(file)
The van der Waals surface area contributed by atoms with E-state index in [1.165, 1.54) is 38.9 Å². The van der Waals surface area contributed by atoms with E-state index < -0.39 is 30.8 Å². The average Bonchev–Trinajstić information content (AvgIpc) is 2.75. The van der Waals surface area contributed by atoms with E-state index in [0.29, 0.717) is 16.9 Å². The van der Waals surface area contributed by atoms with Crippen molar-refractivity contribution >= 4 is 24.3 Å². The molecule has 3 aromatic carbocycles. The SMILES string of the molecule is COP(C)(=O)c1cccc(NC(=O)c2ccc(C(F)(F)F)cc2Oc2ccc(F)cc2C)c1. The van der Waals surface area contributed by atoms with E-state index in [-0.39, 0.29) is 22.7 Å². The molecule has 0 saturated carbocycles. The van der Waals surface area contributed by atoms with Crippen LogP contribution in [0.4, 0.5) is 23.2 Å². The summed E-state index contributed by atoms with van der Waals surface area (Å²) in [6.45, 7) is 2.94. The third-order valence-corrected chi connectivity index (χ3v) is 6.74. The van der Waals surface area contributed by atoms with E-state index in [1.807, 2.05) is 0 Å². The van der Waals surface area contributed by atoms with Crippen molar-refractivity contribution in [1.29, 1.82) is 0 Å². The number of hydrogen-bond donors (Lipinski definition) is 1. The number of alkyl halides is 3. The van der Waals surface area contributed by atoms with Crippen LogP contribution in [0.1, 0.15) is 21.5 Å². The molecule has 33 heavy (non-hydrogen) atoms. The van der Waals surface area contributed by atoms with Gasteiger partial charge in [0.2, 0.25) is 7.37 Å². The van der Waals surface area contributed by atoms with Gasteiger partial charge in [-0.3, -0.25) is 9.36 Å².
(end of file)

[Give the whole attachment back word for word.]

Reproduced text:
The van der Waals surface area contributed by atoms with E-state index in [1.165, 1.54) is 38.9 Å². The van der Waals surface area contributed by atoms with E-state index < -0.39 is 30.8 Å². The average Bonchev–Trinajstić information content (AvgIpc) is 2.75. The van der Waals surface area contributed by atoms with E-state index in [0.29, 0.717) is 16.9 Å². The van der Waals surface area contributed by atoms with Crippen molar-refractivity contribution >= 4 is 24.3 Å². The molecule has 3 aromatic carbocycles. The SMILES string of the molecule is COP(C)(=O)c1cccc(NC(=O)c2ccc(C(F)(F)F)cc2Oc2ccc(F)cc2C)c1. The van der Waals surface area contributed by atoms with E-state index in [-0.39, 0.29) is 22.7 Å². The molecule has 0 saturated carbocycles. The van der Waals surface area contributed by atoms with Crippen LogP contribution in [0.4, 0.5) is 23.2 Å². The summed E-state index contributed by atoms with van der Waals surface area (Å²) in [6.45, 7) is 2.94. The third-order valence-corrected chi connectivity index (χ3v) is 6.74. The van der Waals surface area contributed by atoms with E-state index in [1.807, 2.05) is 0 Å². The van der Waals surface area contributed by atoms with Crippen molar-refractivity contribution in [1.29, 1.82) is 0 Å². The number of hydrogen-bond donors (Lipinski definition) is 1. The number of alkyl halides is 3. The van der Waals surface area contributed by atoms with Crippen LogP contribution in [0.1, 0.15) is 21.5 Å². The molecule has 33 heavy (non-hydrogen) atoms. The van der Waals surface area contributed by atoms with Gasteiger partial charge in [0.2, 0.25) is 7.37 Å². The van der Waals surface area contributed by atoms with Gasteiger partial charge in [-0.3, -0.25) is 9.36 Å².